The Daily Telegraph reports today that:
- About 60% of private sector pension schemes “have clear rules” entitling retirees to annual increases in their pensions in line with RPI (Retail Price Index);
- RPI is presently increasing at an annualised rate of 4.5%. The Government´s new price basket – the Consumer Price Index (CPI) – is presently growing at 3.2% per annum.
- Steve Webb, our Pensions Minister, is today publishing a “Consultation Paper” which appears to be a precursor to legislation to override the contractual provisions of such pension contracts. If the proposal is adopted, pension trustees will be able to substitute the term “CPI” for “RPI” in these agreements.
I have not read the Consultation Paper, but I would hazard a guess that the thinking behind this initiative lies in the belief that our business environment will benefit from this measure since many funds are technically insolvent, or close thereto. Business needs this sort of government help and, net net, we will all be better off.
As readers of any of my previous articles will know, I do not pretend that our economy or banking system is looking particularly healthy. However it seems obvious to me that the root of the present problems lies in the original distortions to the banking market in particular, and a raft of other economic clunking fist intrusions in other sectors.
When will our new leaders stop following in the footsteps of the Old Labour belief that the Government can regulate and legislate to fix the economy? Does our Government believe that the best of all worlds is one in which a civil servant interferes in every limb of business?
Many pension funds are insolvent. This is not a post-’08 crash problem. For decades actuaries have been optimistically under-estimating longevity of cohorts of retirees and the soon to be retired.
But a pension fund is no different from a stand alone business, it has shareholders, debtors and creditors. It is run by managers. Should it flirt with insolvency the present laws encourage negotiated solutions among its stakeholders. If a deal cannot be agreed then all sides know liquidation can be invoked. What is wrong with this legal template? How does Mr Webb come to think that there is a problem here to be addressed by further laws?
The proposal also grabbed my attention for another reason. Its authors assume that the present positive differential between the growth rates of RPI and CPI will continue for decades. I noted the bland reference to “Treasury forecasts” as some sort of authority. Goodness me! Have our new ministers learnt nothing in the 7 months since they inherited responsibility for our Civil Service?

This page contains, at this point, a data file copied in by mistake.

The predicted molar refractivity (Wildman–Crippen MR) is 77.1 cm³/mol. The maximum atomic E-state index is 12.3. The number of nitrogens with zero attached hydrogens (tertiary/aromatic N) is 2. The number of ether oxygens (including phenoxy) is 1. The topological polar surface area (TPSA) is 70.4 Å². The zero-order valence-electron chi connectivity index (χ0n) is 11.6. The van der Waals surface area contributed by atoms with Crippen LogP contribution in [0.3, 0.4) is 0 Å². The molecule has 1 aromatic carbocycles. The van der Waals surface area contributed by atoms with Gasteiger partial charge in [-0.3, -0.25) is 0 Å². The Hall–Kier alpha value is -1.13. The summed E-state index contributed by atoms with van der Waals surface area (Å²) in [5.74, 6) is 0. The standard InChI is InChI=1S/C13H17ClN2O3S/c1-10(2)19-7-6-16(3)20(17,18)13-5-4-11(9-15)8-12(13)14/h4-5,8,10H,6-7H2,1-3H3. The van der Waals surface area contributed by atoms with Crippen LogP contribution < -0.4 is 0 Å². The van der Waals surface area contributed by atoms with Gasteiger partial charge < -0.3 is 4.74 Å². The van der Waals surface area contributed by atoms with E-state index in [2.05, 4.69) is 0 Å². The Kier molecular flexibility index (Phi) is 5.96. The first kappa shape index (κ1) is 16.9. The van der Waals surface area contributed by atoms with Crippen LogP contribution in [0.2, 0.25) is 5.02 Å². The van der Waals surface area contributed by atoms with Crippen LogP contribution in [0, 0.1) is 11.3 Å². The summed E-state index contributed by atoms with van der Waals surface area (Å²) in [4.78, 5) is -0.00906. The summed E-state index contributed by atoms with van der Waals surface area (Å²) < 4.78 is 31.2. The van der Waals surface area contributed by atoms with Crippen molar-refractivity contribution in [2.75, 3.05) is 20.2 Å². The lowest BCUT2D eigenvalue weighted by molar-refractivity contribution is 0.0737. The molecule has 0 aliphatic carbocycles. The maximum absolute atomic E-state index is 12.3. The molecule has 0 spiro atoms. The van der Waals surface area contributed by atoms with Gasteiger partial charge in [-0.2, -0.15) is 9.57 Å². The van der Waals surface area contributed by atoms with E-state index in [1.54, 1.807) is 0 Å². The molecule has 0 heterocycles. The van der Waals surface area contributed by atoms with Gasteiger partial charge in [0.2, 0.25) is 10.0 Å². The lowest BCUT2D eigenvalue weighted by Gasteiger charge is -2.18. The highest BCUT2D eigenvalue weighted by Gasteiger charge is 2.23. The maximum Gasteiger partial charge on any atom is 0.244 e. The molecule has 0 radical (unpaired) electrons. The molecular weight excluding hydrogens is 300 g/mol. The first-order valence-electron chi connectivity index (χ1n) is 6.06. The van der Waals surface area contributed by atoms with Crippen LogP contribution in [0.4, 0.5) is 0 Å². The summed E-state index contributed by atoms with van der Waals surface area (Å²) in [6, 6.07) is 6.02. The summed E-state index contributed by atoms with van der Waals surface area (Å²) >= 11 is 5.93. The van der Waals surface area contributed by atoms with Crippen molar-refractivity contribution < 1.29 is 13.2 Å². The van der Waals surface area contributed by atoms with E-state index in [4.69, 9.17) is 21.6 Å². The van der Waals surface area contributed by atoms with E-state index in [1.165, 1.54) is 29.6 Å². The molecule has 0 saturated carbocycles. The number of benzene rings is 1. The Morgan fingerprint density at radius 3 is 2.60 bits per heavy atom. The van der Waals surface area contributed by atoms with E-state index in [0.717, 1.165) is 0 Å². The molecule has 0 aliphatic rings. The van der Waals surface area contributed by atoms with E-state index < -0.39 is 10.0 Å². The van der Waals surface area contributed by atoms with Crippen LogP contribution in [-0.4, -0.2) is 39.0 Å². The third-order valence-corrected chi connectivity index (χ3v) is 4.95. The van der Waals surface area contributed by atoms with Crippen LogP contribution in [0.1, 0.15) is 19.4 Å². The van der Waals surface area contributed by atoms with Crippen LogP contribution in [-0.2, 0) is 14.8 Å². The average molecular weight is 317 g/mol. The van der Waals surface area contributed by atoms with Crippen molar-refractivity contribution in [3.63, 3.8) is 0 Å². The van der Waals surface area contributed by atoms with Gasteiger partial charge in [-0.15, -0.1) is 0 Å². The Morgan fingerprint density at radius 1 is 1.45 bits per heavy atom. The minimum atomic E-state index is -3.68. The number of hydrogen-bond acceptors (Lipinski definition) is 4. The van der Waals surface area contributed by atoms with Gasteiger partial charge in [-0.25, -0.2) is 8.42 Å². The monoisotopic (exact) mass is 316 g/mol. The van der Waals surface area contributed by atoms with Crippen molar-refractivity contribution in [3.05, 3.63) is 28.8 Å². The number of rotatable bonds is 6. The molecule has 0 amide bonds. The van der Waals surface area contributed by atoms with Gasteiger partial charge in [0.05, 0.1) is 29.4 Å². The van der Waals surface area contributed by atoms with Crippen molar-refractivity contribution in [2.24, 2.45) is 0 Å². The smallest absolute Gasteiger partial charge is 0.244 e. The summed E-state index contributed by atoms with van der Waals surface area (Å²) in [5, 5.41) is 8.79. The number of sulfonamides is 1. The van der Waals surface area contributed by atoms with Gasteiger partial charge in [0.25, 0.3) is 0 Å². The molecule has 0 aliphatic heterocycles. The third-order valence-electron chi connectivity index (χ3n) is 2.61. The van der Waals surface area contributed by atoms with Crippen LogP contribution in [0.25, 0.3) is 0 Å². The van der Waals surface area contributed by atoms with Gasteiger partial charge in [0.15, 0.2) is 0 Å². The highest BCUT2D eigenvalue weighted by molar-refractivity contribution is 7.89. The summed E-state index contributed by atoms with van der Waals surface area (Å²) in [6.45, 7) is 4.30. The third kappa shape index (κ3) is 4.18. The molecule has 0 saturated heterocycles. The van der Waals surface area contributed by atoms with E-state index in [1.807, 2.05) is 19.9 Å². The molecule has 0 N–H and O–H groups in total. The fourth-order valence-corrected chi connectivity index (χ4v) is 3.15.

As a believer in social cohesion I am also deeply concerned. The unions are belatedly waking up to the reality that the banking bailout of ’08 was a mistake, that its only long term effect will prove a mass transfer of wealth from workers and taxpayers to bankers and holders of bubble assets, whose prices remain artificially inflated by continued government market distortions.
If Mr Webb wants to be remembered as the Minister whose actions proved the final straw before a wave of strikes and civil disorder gripped Britain in 2011, he should press ahead with his proposal.
Mr. kerr, yes to all that.
Working in retail FS we have seen for years how successive governments have tampered with pensions rules and always to the ultimate disadvantage of all ‘stakeholders’ (yuk) but most of all to members. The law of unintended consequences is nowhere better demonstrated in pensions legislation.
Personally I would scrap all defined benefit schemes and have only defined contribution schemes. This would have untold benefits to society. For example true savings would be available for investment. Pension savers would know the value of their fund. There would be no actuarial mumbo jumbo. It would connect everyone to the success or failure of UK plc. (I would especially apply DC schemes to state employees – they are the most disconnected from reality of all employees).
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